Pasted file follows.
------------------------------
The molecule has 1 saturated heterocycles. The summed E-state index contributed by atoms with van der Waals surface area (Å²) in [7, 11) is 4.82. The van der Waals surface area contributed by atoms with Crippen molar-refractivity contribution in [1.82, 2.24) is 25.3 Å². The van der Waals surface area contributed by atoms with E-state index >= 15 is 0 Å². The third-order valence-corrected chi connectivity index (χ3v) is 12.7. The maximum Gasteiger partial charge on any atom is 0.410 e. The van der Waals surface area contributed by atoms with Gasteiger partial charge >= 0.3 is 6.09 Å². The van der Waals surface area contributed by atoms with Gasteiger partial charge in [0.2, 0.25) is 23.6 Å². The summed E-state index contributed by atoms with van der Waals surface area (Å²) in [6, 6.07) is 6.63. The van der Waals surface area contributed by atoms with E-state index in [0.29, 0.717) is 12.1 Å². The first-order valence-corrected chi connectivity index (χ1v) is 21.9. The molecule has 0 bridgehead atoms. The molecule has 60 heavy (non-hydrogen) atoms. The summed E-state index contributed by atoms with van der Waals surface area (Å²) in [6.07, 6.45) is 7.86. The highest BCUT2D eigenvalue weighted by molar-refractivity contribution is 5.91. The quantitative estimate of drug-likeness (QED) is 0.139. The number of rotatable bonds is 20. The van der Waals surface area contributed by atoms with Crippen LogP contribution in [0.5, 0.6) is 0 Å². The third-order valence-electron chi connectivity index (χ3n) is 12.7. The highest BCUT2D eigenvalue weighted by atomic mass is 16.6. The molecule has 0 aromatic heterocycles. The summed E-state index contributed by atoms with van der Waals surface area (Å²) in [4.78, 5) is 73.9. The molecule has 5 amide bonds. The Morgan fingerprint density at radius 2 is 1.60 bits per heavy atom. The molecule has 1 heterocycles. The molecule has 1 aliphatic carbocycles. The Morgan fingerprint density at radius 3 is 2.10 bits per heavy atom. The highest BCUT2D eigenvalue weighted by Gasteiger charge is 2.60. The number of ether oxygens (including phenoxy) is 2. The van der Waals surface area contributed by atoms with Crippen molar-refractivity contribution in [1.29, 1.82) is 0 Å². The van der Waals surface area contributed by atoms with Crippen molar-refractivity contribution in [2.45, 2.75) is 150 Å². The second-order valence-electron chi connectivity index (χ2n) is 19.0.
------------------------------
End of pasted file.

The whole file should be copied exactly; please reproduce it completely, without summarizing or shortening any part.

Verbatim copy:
The molecule has 1 saturated heterocycles. The summed E-state index contributed by atoms with van der Waals surface area (Å²) in [7, 11) is 4.82. The van der Waals surface area contributed by atoms with Crippen molar-refractivity contribution in [1.82, 2.24) is 25.3 Å². The van der Waals surface area contributed by atoms with E-state index >= 15 is 0 Å². The third-order valence-corrected chi connectivity index (χ3v) is 12.7. The maximum Gasteiger partial charge on any atom is 0.410 e. The van der Waals surface area contributed by atoms with Gasteiger partial charge >= 0.3 is 6.09 Å². The van der Waals surface area contributed by atoms with Gasteiger partial charge in [0.2, 0.25) is 23.6 Å². The summed E-state index contributed by atoms with van der Waals surface area (Å²) in [6, 6.07) is 6.63. The van der Waals surface area contributed by atoms with E-state index in [0.29, 0.717) is 12.1 Å². The first-order valence-corrected chi connectivity index (χ1v) is 21.9. The molecule has 0 bridgehead atoms. The molecule has 60 heavy (non-hydrogen) atoms. The summed E-state index contributed by atoms with van der Waals surface area (Å²) in [6.07, 6.45) is 7.86. The highest BCUT2D eigenvalue weighted by molar-refractivity contribution is 5.91. The quantitative estimate of drug-likeness (QED) is 0.139. The number of rotatable bonds is 20. The van der Waals surface area contributed by atoms with Crippen LogP contribution in [0.5, 0.6) is 0 Å². The third-order valence-electron chi connectivity index (χ3n) is 12.7. The highest BCUT2D eigenvalue weighted by atomic mass is 16.6. The molecule has 0 aromatic heterocycles. The summed E-state index contributed by atoms with van der Waals surface area (Å²) in [4.78, 5) is 73.9. The molecule has 5 amide bonds. The Morgan fingerprint density at radius 2 is 1.60 bits per heavy atom. The molecule has 1 heterocycles. The molecule has 1 aliphatic carbocycles. The Morgan fingerprint density at radius 3 is 2.10 bits per heavy atom. The highest BCUT2D eigenvalue weighted by Gasteiger charge is 2.60. The number of ether oxygens (including phenoxy) is 2. The van der Waals surface area contributed by atoms with Crippen molar-refractivity contribution in [1.29, 1.82) is 0 Å². The van der Waals surface area contributed by atoms with Crippen molar-refractivity contribution in [2.45, 2.75) is 150 Å². The second-order valence-electron chi connectivity index (χ2n) is 19.0.